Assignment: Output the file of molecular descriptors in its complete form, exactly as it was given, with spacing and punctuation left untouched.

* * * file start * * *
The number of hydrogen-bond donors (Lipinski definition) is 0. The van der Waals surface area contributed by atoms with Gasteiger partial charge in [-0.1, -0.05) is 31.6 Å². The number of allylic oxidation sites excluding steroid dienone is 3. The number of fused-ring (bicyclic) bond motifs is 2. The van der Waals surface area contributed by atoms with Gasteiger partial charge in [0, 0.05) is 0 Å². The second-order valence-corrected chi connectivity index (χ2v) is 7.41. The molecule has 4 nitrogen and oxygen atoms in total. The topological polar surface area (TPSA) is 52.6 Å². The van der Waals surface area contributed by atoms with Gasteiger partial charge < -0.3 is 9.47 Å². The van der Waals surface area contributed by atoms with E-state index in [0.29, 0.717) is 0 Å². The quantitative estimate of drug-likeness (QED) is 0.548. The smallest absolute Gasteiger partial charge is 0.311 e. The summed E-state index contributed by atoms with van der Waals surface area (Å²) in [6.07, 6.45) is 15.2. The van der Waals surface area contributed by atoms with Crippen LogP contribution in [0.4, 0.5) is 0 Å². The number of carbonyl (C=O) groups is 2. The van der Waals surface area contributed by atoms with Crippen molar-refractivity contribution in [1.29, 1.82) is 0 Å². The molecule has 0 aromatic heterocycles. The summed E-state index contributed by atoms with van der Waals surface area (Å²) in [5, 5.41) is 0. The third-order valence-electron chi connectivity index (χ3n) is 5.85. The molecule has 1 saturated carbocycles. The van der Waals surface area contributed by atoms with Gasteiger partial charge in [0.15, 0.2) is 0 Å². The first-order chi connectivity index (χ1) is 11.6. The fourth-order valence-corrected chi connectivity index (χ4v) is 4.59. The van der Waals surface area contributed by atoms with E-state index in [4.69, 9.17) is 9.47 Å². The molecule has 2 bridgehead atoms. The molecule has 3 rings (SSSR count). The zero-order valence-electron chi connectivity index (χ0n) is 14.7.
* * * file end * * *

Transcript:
The number of hydrogen-bond donors (Lipinski definition) is 0. The van der Waals surface area contributed by atoms with Gasteiger partial charge in [-0.1, -0.05) is 31.6 Å². The number of allylic oxidation sites excluding steroid dienone is 3. The number of fused-ring (bicyclic) bond motifs is 2. The van der Waals surface area contributed by atoms with Gasteiger partial charge in [0, 0.05) is 0 Å². The second-order valence-corrected chi connectivity index (χ2v) is 7.41. The molecule has 4 nitrogen and oxygen atoms in total. The topological polar surface area (TPSA) is 52.6 Å². The van der Waals surface area contributed by atoms with Gasteiger partial charge < -0.3 is 9.47 Å². The van der Waals surface area contributed by atoms with E-state index in [0.29, 0.717) is 0 Å². The quantitative estimate of drug-likeness (QED) is 0.548. The smallest absolute Gasteiger partial charge is 0.311 e. The summed E-state index contributed by atoms with van der Waals surface area (Å²) in [6.07, 6.45) is 15.2. The van der Waals surface area contributed by atoms with Crippen LogP contribution in [0.4, 0.5) is 0 Å². The number of carbonyl (C=O) groups is 2. The van der Waals surface area contributed by atoms with Crippen molar-refractivity contribution in [1.29, 1.82) is 0 Å². The molecule has 0 aromatic heterocycles. The summed E-state index contributed by atoms with van der Waals surface area (Å²) in [5, 5.41) is 0. The third-order valence-electron chi connectivity index (χ3n) is 5.85. The molecule has 1 saturated carbocycles. The van der Waals surface area contributed by atoms with Gasteiger partial charge in [0.15, 0.2) is 0 Å². The first-order chi connectivity index (χ1) is 11.6. The fourth-order valence-corrected chi connectivity index (χ4v) is 4.59. The van der Waals surface area contributed by atoms with E-state index in [4.69, 9.17) is 9.47 Å². The molecule has 2 bridgehead atoms. The molecule has 3 rings (SSSR count). The zero-order valence-electron chi connectivity index (χ0n) is 14.7.